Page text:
on the trigger.
I don't worry about such scenarios when attempts to produce "true"
AI consider using software following Turing rules and a von
Neumann-based computer. Never happen. Not only is the brain not
a computer, but a computer has no ability to become a brain with
or without software.
I don't say this because I am opposed to extending current AI
indefinitely in terms of applications. I favor this. On the
other hand no HLL at any level or any amount of meta^n-programming
or sophistication or elaboration will ever extend the domain of AI
beyond its rule-based range.
Now why is this true? For a reason which Fare refuses to credit
with any significance: no software can execute in a manner
inconsistent (outside the range) of its embedded logic. That's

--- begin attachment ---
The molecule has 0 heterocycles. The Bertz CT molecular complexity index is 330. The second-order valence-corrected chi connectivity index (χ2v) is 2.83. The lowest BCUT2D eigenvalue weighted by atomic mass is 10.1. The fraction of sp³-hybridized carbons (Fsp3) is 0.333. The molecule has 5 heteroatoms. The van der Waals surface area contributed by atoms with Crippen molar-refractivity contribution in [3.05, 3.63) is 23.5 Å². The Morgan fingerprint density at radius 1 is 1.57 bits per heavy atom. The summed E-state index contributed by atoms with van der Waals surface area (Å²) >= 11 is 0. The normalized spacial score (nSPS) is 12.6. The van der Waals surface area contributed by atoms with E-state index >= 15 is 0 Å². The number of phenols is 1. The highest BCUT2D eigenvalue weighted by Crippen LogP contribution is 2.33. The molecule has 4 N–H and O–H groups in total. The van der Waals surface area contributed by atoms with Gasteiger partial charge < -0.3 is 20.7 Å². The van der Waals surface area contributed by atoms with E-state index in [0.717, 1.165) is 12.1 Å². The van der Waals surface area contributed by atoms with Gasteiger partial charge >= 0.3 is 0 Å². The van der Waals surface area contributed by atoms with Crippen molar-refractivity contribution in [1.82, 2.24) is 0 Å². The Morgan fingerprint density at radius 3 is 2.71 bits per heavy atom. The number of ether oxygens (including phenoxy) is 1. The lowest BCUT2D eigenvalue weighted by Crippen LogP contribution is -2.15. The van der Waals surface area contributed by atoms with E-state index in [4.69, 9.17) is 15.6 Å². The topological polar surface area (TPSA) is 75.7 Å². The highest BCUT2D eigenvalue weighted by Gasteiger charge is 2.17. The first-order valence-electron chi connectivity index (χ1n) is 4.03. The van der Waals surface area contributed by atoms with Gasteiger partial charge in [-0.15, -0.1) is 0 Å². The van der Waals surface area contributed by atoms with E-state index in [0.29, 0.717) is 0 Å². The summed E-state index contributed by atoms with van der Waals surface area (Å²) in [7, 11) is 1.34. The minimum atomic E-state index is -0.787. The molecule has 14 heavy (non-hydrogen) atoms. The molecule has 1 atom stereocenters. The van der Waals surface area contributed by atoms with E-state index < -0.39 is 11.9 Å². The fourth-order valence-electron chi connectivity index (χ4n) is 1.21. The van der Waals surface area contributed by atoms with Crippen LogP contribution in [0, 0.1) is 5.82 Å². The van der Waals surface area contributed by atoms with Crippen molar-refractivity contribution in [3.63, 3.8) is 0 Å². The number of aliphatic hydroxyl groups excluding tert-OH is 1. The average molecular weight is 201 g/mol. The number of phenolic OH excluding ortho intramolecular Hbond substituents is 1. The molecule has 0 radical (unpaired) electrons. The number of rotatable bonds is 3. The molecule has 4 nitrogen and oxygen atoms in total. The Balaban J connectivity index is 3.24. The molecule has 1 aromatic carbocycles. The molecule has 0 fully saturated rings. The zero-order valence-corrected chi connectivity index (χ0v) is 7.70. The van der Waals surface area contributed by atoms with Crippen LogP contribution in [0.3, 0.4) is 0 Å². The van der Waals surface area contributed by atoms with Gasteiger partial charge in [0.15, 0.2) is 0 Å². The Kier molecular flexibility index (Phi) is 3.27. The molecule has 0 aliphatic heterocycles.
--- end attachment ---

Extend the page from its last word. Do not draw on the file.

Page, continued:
true for emergent behavior software as well as non-emergent, for
deterministic software as well as non-deterministic. Regardless
of our ability to either understand or predict the results of
software we are assured that they derive strictly from the
embedded logic. As such no "extra something" transfers to the
software: it has nothing which has not been externally prescribed.
Regardless of what we do with software or with software on
software (reflexive programming) that which we do is rule-based
consistent with the embedded logic. It has no means of
transfering anything other than rule-based logic. It starts with
rule-based. It ends with rule-based.